Fall is finally here! Canadian Tire and Yahoo Canada are here to help you embrace the changing seasons and chillier temperatures by bringing you everything you need, from hearty Canadiana-inspired recipes to decor tips for Halloween and Thanksgiving.
Crisp Fall weather has a knack for triggering an urge to stay in and cook warm hearty meals.
As you start browsing your recipe cards, you may realize your typical Fall staples like beef stew, chili and pumpkin pie seem kind of...well, boring. As satisfying as those dishes can be, it might be time to expand your horizons with some new Fall favourites. Today, we’re zeroing in on traditional Canadian recipes, both sweet and savory.
Given Canada’s track record for long Winters, it’s no wonder we have some of the best recipes to warm the soul on cold days.
Of all the Canadian classics, poutine has got to be the dish with the widest appeal. At the very least, it’s the one thing everyone associates with Canadian cuisine. While poutine is considered an all-season dish, it’s especially comforting when temperatures drop. Rich savoury gravy, squeaky cheese curds and crisp french fries are undeniably indulgent.
This recipe breaks down all the necessary ingredients and how to make each element in the most straightforward manner. Pro tip: If you’re going for a true authentic experience, cheese curds are a must. For this recipe, the Ninja Air Fryer will be your best pal. Not only will the fries come out perfectly crispy, but you’ll also use a fraction of the oil typically used when deep-frying.
Bannock is a traditional Indigenous fry bread that can be served with soup or with butter and preserves. The Métis mainstay is typically made in a skillet on a stove but can also be baked. Like most bread recipes, bannock requires only a few common pantry items and is easy to make. We recommend a nonstick pan like the Lagostina Ticino Skillet.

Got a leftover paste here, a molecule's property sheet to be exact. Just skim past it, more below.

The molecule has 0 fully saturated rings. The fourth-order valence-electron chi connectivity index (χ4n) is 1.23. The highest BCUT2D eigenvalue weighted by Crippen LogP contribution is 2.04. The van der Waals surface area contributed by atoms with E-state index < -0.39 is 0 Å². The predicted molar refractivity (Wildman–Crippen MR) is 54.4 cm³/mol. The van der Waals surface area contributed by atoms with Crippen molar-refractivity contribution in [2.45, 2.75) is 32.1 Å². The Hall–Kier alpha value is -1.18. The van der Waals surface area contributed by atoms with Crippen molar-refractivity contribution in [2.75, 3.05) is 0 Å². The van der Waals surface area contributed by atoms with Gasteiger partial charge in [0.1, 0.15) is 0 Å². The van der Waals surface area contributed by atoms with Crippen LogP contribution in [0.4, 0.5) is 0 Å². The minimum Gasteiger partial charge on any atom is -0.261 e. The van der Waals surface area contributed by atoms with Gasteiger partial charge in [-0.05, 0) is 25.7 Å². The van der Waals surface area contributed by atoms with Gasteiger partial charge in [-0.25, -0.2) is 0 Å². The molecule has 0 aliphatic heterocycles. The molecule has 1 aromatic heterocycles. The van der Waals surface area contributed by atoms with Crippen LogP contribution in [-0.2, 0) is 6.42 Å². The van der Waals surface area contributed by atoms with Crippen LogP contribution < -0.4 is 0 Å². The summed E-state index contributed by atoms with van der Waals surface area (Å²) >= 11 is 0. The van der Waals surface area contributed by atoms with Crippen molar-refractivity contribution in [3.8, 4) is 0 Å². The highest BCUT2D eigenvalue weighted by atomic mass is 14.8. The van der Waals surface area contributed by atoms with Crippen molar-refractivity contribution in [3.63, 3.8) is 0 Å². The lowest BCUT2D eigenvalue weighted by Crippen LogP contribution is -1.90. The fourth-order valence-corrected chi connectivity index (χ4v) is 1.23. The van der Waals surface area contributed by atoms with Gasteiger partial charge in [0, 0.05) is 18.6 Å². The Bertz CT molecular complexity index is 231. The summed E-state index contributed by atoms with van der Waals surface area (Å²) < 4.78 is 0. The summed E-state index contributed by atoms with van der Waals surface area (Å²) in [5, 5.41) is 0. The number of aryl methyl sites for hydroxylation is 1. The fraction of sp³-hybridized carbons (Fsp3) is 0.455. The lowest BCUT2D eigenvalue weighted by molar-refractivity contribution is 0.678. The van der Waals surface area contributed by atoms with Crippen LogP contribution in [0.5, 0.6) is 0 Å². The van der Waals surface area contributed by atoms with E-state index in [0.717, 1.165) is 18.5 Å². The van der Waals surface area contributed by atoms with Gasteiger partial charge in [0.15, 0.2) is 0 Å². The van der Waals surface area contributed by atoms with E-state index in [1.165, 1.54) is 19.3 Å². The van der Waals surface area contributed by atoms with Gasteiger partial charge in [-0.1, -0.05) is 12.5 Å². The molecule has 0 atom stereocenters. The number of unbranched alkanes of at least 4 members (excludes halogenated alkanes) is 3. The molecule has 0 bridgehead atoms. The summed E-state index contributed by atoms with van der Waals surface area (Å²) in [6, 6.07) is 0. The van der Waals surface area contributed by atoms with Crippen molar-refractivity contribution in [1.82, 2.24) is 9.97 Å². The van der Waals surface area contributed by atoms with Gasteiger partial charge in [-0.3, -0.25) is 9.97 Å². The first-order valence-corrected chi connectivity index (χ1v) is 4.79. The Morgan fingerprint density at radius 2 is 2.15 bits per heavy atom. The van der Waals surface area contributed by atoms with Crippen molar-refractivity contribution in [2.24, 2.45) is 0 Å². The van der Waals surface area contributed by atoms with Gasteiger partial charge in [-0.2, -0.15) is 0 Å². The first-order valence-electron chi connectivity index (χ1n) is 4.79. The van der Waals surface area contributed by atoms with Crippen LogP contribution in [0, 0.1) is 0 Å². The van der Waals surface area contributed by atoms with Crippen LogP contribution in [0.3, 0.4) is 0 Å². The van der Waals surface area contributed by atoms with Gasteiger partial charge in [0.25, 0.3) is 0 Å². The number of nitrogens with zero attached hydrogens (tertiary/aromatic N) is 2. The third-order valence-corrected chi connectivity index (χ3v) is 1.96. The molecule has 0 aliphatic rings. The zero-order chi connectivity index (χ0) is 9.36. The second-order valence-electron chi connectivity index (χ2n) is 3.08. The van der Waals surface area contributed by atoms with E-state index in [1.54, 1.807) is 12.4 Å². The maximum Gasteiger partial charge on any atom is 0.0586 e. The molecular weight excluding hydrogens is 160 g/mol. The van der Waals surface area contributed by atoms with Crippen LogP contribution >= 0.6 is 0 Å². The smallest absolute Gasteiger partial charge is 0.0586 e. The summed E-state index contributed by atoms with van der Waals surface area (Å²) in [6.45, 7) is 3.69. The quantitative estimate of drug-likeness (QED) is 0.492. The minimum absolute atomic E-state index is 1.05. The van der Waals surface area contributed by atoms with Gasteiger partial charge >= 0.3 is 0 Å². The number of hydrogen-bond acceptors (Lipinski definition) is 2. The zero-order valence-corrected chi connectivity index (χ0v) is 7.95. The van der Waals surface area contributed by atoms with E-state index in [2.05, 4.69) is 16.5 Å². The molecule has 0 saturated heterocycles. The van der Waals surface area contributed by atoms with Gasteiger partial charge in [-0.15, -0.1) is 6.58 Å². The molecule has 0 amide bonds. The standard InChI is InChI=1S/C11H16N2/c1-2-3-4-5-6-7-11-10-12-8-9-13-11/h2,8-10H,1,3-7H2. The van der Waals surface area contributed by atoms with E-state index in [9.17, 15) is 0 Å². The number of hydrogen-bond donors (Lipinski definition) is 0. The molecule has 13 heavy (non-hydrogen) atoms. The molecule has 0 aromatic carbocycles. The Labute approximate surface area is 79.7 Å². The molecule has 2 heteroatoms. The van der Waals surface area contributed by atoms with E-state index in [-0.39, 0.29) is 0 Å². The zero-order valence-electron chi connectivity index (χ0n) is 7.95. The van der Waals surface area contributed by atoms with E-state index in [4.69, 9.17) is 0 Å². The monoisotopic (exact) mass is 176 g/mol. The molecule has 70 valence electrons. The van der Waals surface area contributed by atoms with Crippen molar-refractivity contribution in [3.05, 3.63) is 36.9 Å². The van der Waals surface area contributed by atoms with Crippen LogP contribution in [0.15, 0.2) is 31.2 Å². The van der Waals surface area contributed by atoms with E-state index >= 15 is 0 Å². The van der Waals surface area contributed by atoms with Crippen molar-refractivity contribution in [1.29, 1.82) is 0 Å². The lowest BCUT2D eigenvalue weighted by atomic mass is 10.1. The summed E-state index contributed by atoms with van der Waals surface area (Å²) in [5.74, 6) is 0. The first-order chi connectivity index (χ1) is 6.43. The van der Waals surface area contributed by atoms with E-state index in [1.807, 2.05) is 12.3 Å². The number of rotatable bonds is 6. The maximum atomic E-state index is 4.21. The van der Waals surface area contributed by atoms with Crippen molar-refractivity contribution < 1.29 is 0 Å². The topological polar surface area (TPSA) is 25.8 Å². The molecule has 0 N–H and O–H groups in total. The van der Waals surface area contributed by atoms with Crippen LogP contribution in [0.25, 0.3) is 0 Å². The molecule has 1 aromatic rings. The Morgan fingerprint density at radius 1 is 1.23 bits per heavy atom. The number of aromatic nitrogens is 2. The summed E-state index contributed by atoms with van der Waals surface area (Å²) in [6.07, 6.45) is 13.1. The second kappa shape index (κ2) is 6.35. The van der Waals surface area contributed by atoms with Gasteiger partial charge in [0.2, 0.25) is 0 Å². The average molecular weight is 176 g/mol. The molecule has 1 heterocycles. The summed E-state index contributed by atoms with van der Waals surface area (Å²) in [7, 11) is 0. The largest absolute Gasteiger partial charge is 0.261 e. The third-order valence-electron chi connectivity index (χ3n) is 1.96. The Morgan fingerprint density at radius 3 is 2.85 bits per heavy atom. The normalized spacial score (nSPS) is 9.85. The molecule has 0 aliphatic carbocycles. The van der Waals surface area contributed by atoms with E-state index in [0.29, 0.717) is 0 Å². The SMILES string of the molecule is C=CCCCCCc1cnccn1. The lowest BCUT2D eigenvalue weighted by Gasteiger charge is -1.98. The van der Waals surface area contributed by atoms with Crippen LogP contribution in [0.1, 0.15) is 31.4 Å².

There are many variations of bannock -- so today, we’re sharing one of our favourite recipes that allows you to make it two ways: scone style and a traditional rolled version.
Canadian Fried Dough a.k.a. Beaver Tails
Canadian fried dough is a flat piece of fried wheat dough resembling the tail of a beaver. As a kid, you probably have fond memories of tucking into the warm sweet treat at a Winter fair or at Ottawa’s famed Byward Market. If the fried dough part wasn’t good enough, there’s usually an endless array of toppings like cinnamon sugar and Nutella that can be smothered on top.
This simple recipe allows you to make your own with ease, no matter what your Fall plans look like. For best results, you’ll need a stand mixer like the KitchenAid Classic. While the treat is usually deep-fried, if you’re looking for something a bit easier and less greasy, we recommend pan-frying in a deeper cookware dish like the MASTER Chef Round Dutch Oven.
Tourtiere (Canadian Meat Pie)
You may associate meat pies with Brits or Aussies but Canadians are fiercely proud of their version of the comfort food. French Canadian tourtiere is traditionally served at Christmas but let’s be honest, there’s never a bad time to enjoy a hearty meat pie with a buttery crust.
Tourtiere’s unique flavour profile usually includes some combination of cloves, cinnamon, and nutmeg. The filling can be made with pork, veal, or beef. This “lazy” recipe cuts down on prep time because it uses a store-bought crust. Busy parents, we have your backs! For this recipe, you’ll need a large deep pan to cook the filling in. We recommend the PADERNO Classic Non-Stick Jumbo Cooker if you’re making a large pie for a big family gathering.
Nothing says Fall like sticky hands after eating a warm butter tart oozing with gooey sugary filling. Although, Canadians are pretty staunch on whether they like runny or firm filling. There’s certainly an ongoing debate about crust to filling ratio as well as crust texture. Should it be more flakey or more like a shortbread? We may never see an end to this serious pastry discussion but we do have a recipe that has garnered undeniable praise.